A Few Amazing Pieces In Our Hall Of Paleontology That Most Visitors Don’t Notice


September 26, 2018
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Every year thousands of visitors pass through our Morian Hall of Paleontology. Within the labyrinthine halls of this massive space they encounter some of the most famous ancient creatures known to science: Tyrannosaurus rex, Triceratops, Stegosaurus, Megalodon, Mastodon and many others. The space is filled with so many gigantic wonders that it’s easy to overlook some of the small but equally interesting pieces on display. So in this blog I will endeavor to help these little guys shine tall.

Here’s a list of some of the coolest, but most overlooked pieces in our Hall of Paleontology.

The Mutant Fossil

Fossils are extremely rare. The odds of an animal dying at the right place and the right time and being buried the right way in the right kind of soil are a million to one. The odds of a mutant animal being preserved are exponentially higher. And yet we have one!

Notice anything weird about this Walliserops trifurcatus?

Probably not… Admittedly the entire thing looks pretty weird. But the extra weird part is the the fourth appendage on the “trident” sticking out of the front of its body. This species of Trilobite (ancient sea bug) usually only has three “prongs” on it’s unique appendage, but ours has an extra.

You can find out more by reading THIS BLOG previously posted on Beyond Bones

The Lizard that Proved Continental Drift is a Thing

There was a time when scientists didn’t all agree that Earth’s continents move slowly over time. In fact, the debate over the theory was quite contentious. In comes Mesosaurus. Before the break up of the Super Continent of Pangea, this little guy and all his Mesosaurus buddies lived in fresh water habitats in what are now part of Argentina, Brazil and South Africa, which at that time were all part of the same landmass. Millions of years after he died, Pangea split apart and while his body stayed in Brazil, the bodies of some his buddies drifted far away, encased in a bunch dirt that is now labeled South Africa.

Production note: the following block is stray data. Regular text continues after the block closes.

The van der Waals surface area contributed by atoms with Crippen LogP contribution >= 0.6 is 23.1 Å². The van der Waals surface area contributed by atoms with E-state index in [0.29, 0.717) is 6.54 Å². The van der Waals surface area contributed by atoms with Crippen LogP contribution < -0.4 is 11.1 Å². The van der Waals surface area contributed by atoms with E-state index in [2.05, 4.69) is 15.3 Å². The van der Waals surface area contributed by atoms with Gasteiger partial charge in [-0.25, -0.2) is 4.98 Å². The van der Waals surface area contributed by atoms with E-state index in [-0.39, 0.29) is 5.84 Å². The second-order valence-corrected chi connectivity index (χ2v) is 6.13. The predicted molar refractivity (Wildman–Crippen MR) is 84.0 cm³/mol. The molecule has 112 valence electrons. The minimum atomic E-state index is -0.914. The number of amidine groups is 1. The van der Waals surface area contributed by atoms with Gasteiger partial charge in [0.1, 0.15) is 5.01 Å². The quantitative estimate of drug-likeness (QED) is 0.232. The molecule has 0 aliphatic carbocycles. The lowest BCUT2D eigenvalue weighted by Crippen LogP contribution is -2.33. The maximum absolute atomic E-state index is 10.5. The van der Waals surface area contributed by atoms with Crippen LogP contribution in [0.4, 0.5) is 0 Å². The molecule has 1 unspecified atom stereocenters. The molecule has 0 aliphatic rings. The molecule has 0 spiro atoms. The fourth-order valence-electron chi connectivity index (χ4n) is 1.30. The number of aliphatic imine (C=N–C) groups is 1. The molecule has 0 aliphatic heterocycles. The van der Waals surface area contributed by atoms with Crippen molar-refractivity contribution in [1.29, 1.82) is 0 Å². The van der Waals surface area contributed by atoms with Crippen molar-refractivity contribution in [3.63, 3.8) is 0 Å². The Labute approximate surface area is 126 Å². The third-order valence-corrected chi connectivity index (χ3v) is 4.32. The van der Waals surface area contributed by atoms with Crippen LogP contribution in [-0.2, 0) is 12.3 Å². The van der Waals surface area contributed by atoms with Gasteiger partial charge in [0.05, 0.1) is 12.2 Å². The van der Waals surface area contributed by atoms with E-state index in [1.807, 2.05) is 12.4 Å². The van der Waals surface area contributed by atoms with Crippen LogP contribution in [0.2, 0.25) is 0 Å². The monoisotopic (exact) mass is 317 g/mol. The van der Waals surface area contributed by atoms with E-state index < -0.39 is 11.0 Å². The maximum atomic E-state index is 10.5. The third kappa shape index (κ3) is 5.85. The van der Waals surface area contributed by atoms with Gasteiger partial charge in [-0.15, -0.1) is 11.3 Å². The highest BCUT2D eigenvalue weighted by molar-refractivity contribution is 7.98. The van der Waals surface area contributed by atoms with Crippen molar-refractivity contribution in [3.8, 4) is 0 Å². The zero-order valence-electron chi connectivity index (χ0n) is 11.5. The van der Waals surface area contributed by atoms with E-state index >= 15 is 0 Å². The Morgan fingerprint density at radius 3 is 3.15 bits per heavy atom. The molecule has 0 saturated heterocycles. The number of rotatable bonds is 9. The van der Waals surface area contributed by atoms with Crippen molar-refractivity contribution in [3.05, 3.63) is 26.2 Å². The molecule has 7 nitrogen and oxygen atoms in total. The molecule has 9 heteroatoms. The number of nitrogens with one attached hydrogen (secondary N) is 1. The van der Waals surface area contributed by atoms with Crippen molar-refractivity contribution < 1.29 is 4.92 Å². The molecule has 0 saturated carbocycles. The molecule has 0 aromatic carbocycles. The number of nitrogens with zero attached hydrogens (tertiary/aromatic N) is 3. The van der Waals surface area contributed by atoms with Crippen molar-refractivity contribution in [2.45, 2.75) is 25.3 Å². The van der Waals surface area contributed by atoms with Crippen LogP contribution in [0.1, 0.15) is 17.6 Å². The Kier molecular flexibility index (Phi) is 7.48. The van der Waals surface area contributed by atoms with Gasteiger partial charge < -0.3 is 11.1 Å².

When specimens of Mesosaurus, a small, fresh water lizard, were discovered by paleontologists on two continents separated by thousands of miles of ocean, scientists began to wonder if maybe this continental drift theory might be true. It seemed the only way a little guy like that could travel so far is if the land he was buried in had moved.

Many other discoveries discoveries also helped to prove the theory of plate tectonics, but Mesosaurus is a particularly compelling example.

CLICK HERE for more information.

The Oldest Vegetarian Poop Discovered so Far

A coprolite is a fossilized piece of poop, we have many of the in our Hall of Paleontology. As gross as it may sound, coprolites are very important. They are an example of a trace fossil: basically preserved evidence of an animal’s activity. They can give us an idea of what kind of animals were living in an area millions of years ago and they can shed light on who was eating who.

The vast majority of coprolites that are discovered are carnivore coprolites, due partly to the material that it’s made of. So finding a plant eater’s poop is rare enough, but this specimen of preserved Diadectes feces is more the 250 million years old. Rare indeed!

CLICK HERE for more information.

Mammoth-Killing Spear Points

It’s hard to imagine that our ancestors lived side by side with some of the giant beasts featured in our Hall of Paleontology, but indeed they did and not only that, they ate some of them as well!

These Clovis style spear points showcased in our Hall of Human Evolution were the spear tip of choice for our mammoth eating ancestors. Examples of spear points in this style have actually been found inside preserved Mammoth and Mastodon skeletons.

CLICK HERE for more information.

I hope you enjoyed this little tour into the obscure with me. Stay tuned for more fascinating glimpses into the lesser known stories our halls have to tell and be sure to come down and explore the museum for yourself sometime!

Chris
Authored By Chris Wells

Adventure is my middle name. Well… actually it’s French. Literally, it’s Christopher French Wells. But the spirit of adventure lives in me, and has always inspired me to go out and seek new experiences. I’ve traveled to Europe, Mexico and South America, as well as few places in the U.S. I’ve seen different places with different cultures, learned some things about humanity and about myself in particular. My goal is to lend my unique perspective, carved out of my own triumphs and tragedies, fears and fancies encountered during my years of college and international travel, to the other great voices of this blog. Hopefully to the enjoyment of our readers…

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